What you shouldn't learn from the Facebook TOS incident

What not to learn from the Facebook TOS incident.

Earlier this week, Facebook released a new terms of service agreement, which appeared to give Facebook perpetual, non-exclusive copyright to anything you post there.

After a bunch of back and forth in the blogosphere [I do hate that word, but this is really where it was happening], and general demonizing of Facebook itself, and the creation of several “I hate the new Facebook TOS” groups on Facebook itself, the company finally said, umm, we didn’t mean to make y’all mad. Let’s forget this ever happened, mmk?

And their intent seems to be, they’ll fix what they were trying to fix the first time around, with some overhauled terms, one day soon. But that they’re really not trying to steal our stuff.

What not to learn
And all this is very well and good. But I would hate for anyone to take away this lesson from the Great Facebook TOS incident of February 2009:

You can be sloppy and/or abuse your site’s users all you want.

Now, if Facebook didn’t have a history of actually doing that, I’d be more willing to excuse them for this incident. I think they really may just have not realized the loophole their new terms created for abuse of users’ content. But many significant developments on Facebook do seem to happen with this stutter-step approach:

  1. Facebook adds a new feature [the News Feed, Beacon] without properly sharing the benefits with the community.
  2. People have a cow.
  3. Facebook retreats or partially retreats.
  4. People simmer down and continuing sharing what they had for breakfast with everyone they know.

Here’s the bottom line: Facebook gets away with this kind of behavior because — according to Mark Zuckerberg’s recent blog post — if Facebook were a country, it would be the 6th most populous country on earth. China, India, the U.S., Indonesia, Brazil, Facebook. You can’t get the access Facebook gives you anywhere else.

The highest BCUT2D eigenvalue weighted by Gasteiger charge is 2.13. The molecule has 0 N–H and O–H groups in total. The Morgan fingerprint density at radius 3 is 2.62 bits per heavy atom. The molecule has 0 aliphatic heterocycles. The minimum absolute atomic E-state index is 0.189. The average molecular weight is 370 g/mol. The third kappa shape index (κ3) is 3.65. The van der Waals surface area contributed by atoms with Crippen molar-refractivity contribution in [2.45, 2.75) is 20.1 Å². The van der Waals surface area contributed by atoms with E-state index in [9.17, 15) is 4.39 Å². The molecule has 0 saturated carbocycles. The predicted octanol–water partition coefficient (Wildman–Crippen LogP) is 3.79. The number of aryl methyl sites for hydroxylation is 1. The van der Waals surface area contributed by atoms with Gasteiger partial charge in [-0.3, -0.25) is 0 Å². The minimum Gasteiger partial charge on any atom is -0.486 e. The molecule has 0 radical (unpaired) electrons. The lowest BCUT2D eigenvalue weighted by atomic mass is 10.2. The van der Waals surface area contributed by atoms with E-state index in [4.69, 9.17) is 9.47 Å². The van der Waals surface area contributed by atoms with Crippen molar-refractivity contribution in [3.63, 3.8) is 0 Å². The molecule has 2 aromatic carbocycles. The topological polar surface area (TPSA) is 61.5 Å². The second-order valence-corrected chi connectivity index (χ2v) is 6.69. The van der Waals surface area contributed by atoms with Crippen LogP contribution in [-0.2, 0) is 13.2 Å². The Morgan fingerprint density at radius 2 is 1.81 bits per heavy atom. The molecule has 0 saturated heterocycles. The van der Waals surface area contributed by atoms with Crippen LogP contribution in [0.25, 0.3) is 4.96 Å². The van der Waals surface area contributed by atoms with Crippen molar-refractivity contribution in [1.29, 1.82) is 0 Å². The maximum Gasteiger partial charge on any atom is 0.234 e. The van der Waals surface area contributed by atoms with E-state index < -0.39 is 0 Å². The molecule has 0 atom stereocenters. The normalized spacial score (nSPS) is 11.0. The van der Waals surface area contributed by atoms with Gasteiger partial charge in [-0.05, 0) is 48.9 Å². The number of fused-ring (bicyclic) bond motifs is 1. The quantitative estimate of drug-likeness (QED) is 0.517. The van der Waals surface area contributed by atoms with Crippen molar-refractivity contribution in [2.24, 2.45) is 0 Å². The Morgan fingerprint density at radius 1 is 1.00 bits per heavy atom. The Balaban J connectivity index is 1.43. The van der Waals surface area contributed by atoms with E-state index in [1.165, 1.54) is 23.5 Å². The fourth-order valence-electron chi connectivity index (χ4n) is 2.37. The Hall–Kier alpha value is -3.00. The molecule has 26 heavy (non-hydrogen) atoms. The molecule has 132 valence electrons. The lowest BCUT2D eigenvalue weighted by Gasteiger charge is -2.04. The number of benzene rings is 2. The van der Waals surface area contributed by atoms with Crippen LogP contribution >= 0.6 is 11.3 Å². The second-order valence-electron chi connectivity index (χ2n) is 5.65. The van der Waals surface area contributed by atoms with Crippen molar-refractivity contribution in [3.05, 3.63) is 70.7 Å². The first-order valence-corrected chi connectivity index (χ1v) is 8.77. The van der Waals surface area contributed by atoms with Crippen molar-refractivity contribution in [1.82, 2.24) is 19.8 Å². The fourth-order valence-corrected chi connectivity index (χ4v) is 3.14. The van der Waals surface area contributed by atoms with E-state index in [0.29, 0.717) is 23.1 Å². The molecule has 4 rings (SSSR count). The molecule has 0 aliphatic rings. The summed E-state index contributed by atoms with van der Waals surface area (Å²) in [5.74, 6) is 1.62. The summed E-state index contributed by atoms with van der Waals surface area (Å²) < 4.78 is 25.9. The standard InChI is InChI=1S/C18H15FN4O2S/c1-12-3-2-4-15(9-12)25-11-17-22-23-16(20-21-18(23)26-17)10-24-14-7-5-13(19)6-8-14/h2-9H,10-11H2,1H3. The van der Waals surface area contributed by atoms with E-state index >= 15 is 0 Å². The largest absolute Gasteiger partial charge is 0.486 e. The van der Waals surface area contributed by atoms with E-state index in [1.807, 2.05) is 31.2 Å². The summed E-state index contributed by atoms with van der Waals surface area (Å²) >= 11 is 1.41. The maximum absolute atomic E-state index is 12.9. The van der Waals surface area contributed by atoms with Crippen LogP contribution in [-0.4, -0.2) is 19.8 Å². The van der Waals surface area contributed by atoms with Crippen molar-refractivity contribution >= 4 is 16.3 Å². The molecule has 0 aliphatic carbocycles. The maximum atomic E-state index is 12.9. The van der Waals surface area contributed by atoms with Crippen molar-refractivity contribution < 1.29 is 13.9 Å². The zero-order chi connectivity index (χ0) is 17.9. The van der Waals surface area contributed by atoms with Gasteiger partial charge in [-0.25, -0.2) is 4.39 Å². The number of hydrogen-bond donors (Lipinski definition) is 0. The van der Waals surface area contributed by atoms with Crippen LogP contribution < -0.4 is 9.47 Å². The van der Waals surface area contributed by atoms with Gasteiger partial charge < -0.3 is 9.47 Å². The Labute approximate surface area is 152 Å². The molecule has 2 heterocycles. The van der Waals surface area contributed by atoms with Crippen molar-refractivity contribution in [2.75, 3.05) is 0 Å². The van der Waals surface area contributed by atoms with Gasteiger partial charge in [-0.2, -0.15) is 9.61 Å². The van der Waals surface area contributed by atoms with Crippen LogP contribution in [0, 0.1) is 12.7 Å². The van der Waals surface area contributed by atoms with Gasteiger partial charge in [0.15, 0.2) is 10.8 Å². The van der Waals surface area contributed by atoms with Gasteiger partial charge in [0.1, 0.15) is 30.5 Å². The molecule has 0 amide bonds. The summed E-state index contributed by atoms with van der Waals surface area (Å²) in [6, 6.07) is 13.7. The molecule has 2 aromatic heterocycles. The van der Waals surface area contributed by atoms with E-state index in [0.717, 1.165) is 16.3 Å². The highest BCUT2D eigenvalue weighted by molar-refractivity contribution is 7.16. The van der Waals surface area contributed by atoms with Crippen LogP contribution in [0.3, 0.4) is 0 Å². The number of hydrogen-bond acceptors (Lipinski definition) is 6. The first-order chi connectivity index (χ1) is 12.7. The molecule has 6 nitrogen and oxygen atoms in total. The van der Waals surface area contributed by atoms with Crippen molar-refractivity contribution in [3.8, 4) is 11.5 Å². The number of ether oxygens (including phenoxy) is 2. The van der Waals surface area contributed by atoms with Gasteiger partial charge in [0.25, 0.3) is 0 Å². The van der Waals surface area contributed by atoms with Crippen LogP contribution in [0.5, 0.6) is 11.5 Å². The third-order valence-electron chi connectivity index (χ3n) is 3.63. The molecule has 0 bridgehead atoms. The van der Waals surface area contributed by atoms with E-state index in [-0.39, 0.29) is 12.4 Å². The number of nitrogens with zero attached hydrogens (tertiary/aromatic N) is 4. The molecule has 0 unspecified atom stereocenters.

The rest of us aren’t Facebook
In most other online communities — and especially small, private-label, or local communities — the group needs each user far more than the user needs the group. So when we’re managing a community, we have to remember that our efforts had better make sense the first time around. We’d better be transparent. And we’d better do our best to be useful to the community.

It’s just too easy for a community member to walk when we abuse them. No matter what Facebook demonstrates to the contrary.

The Facebook TOS debacle: You probably don't care

The Facebook terms of service mess: No one really cares. And there’s no good solution for those of us who do.

Today, Consumerist made a big splash in certain geeky communities by identifying a passage that’s been removed from the Facebook terms of service agreement. Now, Facebook asserts the perpetual, non-exclusive right to any content you post on the site, even if you [or they] delete your account.

I’m actually one of those geeks who reads TOS agreements. I think I’ve read them for every major social network/content site I use. I don’t agree with all the provisions in all of them, but so far, I’ve been willing to agree to them legally, because the benefits of using the services have outweighed my disagreements with their legal positions.

The reality is outlined nicely by my Twitter friend Eyebee, however. Most people just don’t care.

…most people aren’t even going to read about it, and most that do won’t understand the implications, or even care about it anyway.

If you still care
I found a great analysis of the whole situation over at Mashable. It’s worth reading and understanding–and it makes a decent guess at Facebook’s motivation.

My thought here is that both points are relevant. Most people don’t care, but this situation clearly highlights an issue that we haven’t yet figured out the right way to resolve legally.

The real problem